Hopin, one of the most iconic startups of the pandemic era, said this week it sold its virtual event and webinar hosting business to RingCentral, and that its founder and CEO, Johnny Boufarhat, is stepping down. The sale marks a pitiful finale for the once-heralded startup.
Similar to Clubhouse, the chat app valued at $4 billion in 2021, Hopin had reached a unicorn valuation in record time before fetching a whopping $7.8 billion valuation in 2021. I’ll always remember it as the company that investors insisted was once in a generation, even after pandemic restrictions were lifted and it became clear virtual events would not be as popular in a post–Covid-19 world. For those investors, there was no room for doubt!
Fast-forward to 2023, and Hopin’s core business is worth just hundreds of millions, according to Axios—a fraction of its former price. But what appears to be the beginning of the end for Hopin hardly stands out in a sea of struggling startups. Slowly, an entire cohort of unicorns that raised capital effortlessly in 2020 and 2021 is dying or finding buyers at fire-sale prices.
Berlin-based rapid-delivery company Gorillas, which raised more than $1 billion in venture capital funding during the peak of the bull market, struggled to survive once investors tightened the purse strings, for example. It sold to grocery app Getir late last year in a deal valued at $1.2 billion, well below its $3 billion peak valuation.
And it's not just companies with a billion-dollar valuation. As my colleague Natasha reported this week, storage startup Clutter, last valued at $600 million, ran out of cash last month. To stay alive, it struck a deal to be sold for pennies on the dollar to a business partner and existing backer, Iron Mountain. It had raised more than $300 million, according to PitchBook. Those on its cap table, which include SoftBank and Sequoia Capital, won’t be getting their money back. And Parade, an underwear startup that raised capital at a near $200 million valuation last year, is in talks to sell, my colleague Ann reported today. I expect, given the current dismal state for direct-to-consumer startups, that Parade’s sale price will be far less than its last valuation.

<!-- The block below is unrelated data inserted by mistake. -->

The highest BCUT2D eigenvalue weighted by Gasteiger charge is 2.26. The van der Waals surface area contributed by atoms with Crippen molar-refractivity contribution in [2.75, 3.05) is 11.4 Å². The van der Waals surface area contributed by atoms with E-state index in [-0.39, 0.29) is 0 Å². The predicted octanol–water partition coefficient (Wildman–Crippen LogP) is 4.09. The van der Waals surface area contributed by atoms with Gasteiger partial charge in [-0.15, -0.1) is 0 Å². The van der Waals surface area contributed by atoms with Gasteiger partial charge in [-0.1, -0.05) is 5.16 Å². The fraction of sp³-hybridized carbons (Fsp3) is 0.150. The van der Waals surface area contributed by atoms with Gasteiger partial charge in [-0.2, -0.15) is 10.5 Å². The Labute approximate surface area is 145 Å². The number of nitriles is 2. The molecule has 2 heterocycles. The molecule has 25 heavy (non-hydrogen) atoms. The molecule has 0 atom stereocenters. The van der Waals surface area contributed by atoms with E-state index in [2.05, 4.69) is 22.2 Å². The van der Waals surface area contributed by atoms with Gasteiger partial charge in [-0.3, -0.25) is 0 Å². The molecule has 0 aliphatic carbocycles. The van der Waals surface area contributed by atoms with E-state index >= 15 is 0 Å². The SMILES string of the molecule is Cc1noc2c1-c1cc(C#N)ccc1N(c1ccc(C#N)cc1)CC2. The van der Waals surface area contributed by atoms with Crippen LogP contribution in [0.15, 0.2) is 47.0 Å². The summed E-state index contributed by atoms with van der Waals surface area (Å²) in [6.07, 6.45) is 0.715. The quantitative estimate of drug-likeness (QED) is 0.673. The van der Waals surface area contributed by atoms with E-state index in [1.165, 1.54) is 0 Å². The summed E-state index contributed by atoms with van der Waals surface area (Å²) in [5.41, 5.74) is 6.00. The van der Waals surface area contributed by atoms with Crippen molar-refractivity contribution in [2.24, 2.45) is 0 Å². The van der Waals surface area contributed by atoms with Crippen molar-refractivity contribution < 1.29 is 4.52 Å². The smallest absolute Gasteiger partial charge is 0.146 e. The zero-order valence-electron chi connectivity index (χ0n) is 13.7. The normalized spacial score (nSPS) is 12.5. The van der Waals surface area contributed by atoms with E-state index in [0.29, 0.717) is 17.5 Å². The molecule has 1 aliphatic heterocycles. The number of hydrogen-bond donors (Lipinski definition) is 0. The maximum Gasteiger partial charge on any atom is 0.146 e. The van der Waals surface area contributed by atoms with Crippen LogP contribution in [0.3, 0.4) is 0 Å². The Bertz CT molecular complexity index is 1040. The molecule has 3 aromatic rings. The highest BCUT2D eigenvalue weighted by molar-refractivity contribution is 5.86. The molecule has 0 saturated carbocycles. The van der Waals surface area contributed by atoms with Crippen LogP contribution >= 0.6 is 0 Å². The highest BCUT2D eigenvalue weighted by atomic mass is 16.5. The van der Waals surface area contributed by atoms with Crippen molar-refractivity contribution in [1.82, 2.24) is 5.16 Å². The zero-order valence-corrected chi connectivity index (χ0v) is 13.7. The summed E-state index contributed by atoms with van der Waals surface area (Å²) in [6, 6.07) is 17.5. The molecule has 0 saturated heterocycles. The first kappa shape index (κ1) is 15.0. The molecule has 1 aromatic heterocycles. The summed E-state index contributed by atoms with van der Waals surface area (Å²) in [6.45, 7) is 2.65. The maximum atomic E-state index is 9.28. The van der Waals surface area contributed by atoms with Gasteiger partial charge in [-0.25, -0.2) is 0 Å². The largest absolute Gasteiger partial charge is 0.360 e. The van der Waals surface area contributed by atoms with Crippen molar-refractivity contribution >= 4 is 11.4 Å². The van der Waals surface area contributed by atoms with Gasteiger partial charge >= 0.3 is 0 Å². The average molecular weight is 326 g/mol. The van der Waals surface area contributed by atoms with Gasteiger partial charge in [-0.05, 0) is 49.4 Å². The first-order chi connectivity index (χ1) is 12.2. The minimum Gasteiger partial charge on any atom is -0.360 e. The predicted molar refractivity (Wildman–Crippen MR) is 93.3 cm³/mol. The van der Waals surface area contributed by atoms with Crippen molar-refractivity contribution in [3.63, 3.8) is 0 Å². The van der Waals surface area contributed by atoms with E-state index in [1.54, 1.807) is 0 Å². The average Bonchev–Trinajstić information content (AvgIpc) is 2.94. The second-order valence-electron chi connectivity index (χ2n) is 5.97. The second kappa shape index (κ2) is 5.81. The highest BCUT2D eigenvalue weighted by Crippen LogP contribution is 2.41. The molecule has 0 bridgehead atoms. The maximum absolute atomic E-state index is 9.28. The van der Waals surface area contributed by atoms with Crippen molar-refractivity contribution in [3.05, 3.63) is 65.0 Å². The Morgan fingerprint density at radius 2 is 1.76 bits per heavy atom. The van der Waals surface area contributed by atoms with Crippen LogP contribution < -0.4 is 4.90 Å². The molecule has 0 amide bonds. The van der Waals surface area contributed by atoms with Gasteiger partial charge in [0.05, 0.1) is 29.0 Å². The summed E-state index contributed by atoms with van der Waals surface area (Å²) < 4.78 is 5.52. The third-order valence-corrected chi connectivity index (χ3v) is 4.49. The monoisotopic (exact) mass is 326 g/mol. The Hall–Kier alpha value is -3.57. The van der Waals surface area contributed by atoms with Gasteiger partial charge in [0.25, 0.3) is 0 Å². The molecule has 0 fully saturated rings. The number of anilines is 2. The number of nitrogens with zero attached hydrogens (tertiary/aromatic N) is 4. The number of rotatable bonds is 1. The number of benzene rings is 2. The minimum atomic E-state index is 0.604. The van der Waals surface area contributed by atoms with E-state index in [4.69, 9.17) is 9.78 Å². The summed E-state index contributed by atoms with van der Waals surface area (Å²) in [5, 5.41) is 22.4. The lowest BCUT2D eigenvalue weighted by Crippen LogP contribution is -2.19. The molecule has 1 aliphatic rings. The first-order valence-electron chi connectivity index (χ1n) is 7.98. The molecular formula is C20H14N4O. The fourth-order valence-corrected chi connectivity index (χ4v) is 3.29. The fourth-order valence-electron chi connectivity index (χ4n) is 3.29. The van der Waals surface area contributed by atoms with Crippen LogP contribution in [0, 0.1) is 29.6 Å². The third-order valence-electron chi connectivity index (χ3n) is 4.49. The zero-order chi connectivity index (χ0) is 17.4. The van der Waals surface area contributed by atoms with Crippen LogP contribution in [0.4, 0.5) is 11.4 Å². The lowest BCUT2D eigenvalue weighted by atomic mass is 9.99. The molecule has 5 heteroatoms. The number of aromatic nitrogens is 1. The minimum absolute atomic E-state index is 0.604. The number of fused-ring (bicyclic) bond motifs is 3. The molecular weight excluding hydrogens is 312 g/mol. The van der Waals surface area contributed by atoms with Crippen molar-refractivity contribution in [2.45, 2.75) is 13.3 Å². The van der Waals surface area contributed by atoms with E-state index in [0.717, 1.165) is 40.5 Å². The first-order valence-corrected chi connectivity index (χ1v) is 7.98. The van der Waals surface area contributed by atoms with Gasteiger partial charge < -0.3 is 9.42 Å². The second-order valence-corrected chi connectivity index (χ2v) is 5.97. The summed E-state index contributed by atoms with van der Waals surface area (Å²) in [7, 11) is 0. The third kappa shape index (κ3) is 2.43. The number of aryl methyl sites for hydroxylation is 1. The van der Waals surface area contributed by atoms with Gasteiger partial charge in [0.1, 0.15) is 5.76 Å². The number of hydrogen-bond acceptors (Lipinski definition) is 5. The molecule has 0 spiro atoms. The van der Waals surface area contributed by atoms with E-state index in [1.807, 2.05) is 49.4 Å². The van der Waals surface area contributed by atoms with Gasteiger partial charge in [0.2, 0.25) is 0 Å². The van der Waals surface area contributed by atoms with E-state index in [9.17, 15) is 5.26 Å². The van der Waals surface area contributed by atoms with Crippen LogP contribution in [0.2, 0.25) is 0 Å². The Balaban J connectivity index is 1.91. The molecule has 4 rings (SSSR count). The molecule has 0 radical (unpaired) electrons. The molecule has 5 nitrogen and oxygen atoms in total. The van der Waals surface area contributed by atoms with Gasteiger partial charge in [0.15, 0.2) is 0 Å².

These kinds of emergency M&A deals are the new normal. It’s a painful scenario for all parties involved. In Clutter’s case, its sale is also an example of how startups struggle to raise more VC when they hold so much debt—as well as immense challenges facing capital-intensive startups, a story foreshadowed last year by the collapse or retreat of several instant-delivery companies starting last year.
Hundreds of other unicorn startups will likely wrestle with a similar fate: They must find a shot-gun marriage or face collapse. As in past cycles, some of these could emerge as new companies—even successful ones. Hopin, since it sold its core virtual events business, is focusing on a new video streaming product, StreamYard. Some of Hopin’s later investors will remain shareholders in that new company, according to Axios. Andreessen Horowitz, General Catalyst and Tiger Global Management invested in its later rounds. But Hopin as we know it is dead in the water. A Hopin spokesperson declined to comment on its new valuation. Its new CEO Badri Rajasekar said in an emailed statement that the company has “a healthy and growing balance sheet” and “is in a great position to invest in growth.”
The growing list of disappearing startups raises the question about what founders and investors can learn from the recent past. Valuations, of course, were one signal: The number of unicorns had reached insane levels—roughly 600 were minted in 2021, according to Crunchbase. Only 44 reached billion-dollar valuations in the first half of this year.
There were other red flags. Hiring sprees that looked unsustainable in hindsight (such as Fast’s and Hopin’s) and heavy cash burn to attract customers were giveaways. Plus, as we later realized, several founders—such as Hopin’s Boufarhat, Bolt co-founder Ryan Breslow and MoonPay co-founder Ivan Soto-Wright—cashed out some of their holdings when they raised funding, a sign of the freewheeling investing climate of the last few years. These startups are now dealing with a painful reset since their last steep funding rounds. (Read the latest on MoonPay here.)
None of this should be news to investors: More than journalists or many of the startups’ own employees, venture capitalists had the best access to the financial conditions of these startups. The writing was on the wall.